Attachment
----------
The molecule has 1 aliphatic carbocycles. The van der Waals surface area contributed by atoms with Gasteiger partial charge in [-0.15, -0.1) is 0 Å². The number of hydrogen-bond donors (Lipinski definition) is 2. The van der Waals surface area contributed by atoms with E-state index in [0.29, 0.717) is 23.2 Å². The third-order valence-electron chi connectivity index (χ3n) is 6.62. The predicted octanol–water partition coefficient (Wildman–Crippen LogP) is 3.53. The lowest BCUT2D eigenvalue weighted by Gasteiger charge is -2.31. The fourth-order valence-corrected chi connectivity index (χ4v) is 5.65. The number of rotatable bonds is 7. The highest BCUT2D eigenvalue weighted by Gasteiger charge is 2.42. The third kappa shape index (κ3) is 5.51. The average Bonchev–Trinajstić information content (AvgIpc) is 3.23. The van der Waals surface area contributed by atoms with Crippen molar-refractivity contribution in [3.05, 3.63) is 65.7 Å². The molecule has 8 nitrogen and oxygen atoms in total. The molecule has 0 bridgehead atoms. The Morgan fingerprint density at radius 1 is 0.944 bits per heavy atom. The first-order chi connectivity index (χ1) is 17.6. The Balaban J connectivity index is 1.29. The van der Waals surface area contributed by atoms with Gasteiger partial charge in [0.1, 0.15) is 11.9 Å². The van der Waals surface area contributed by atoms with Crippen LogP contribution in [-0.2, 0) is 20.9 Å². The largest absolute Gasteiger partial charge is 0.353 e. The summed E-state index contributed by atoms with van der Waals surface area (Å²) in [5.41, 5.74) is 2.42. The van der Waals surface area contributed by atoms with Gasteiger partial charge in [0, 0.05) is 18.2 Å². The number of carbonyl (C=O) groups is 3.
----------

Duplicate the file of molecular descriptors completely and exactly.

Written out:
The molecule has 1 aliphatic carbocycles. The van der Waals surface area contributed by atoms with Gasteiger partial charge in [-0.15, -0.1) is 0 Å². The number of hydrogen-bond donors (Lipinski definition) is 2. The van der Waals surface area contributed by atoms with E-state index in [0.29, 0.717) is 23.2 Å². The third-order valence-electron chi connectivity index (χ3n) is 6.62. The predicted octanol–water partition coefficient (Wildman–Crippen LogP) is 3.53. The lowest BCUT2D eigenvalue weighted by Gasteiger charge is -2.31. The fourth-order valence-corrected chi connectivity index (χ4v) is 5.65. The number of rotatable bonds is 7. The highest BCUT2D eigenvalue weighted by Gasteiger charge is 2.42. The third kappa shape index (κ3) is 5.51. The average Bonchev–Trinajstić information content (AvgIpc) is 3.23. The van der Waals surface area contributed by atoms with Crippen molar-refractivity contribution in [3.05, 3.63) is 65.7 Å². The molecule has 8 nitrogen and oxygen atoms in total. The molecule has 0 bridgehead atoms. The Morgan fingerprint density at radius 1 is 0.944 bits per heavy atom. The first-order chi connectivity index (χ1) is 17.6. The Balaban J connectivity index is 1.29. The van der Waals surface area contributed by atoms with Gasteiger partial charge in [0.1, 0.15) is 11.9 Å². The van der Waals surface area contributed by atoms with Crippen LogP contribution in [-0.2, 0) is 20.9 Å². The largest absolute Gasteiger partial charge is 0.353 e. The summed E-state index contributed by atoms with van der Waals surface area (Å²) in [5.41, 5.74) is 2.42. The van der Waals surface area contributed by atoms with Gasteiger partial charge in [0, 0.05) is 18.2 Å². The number of carbonyl (C=O) groups is 3.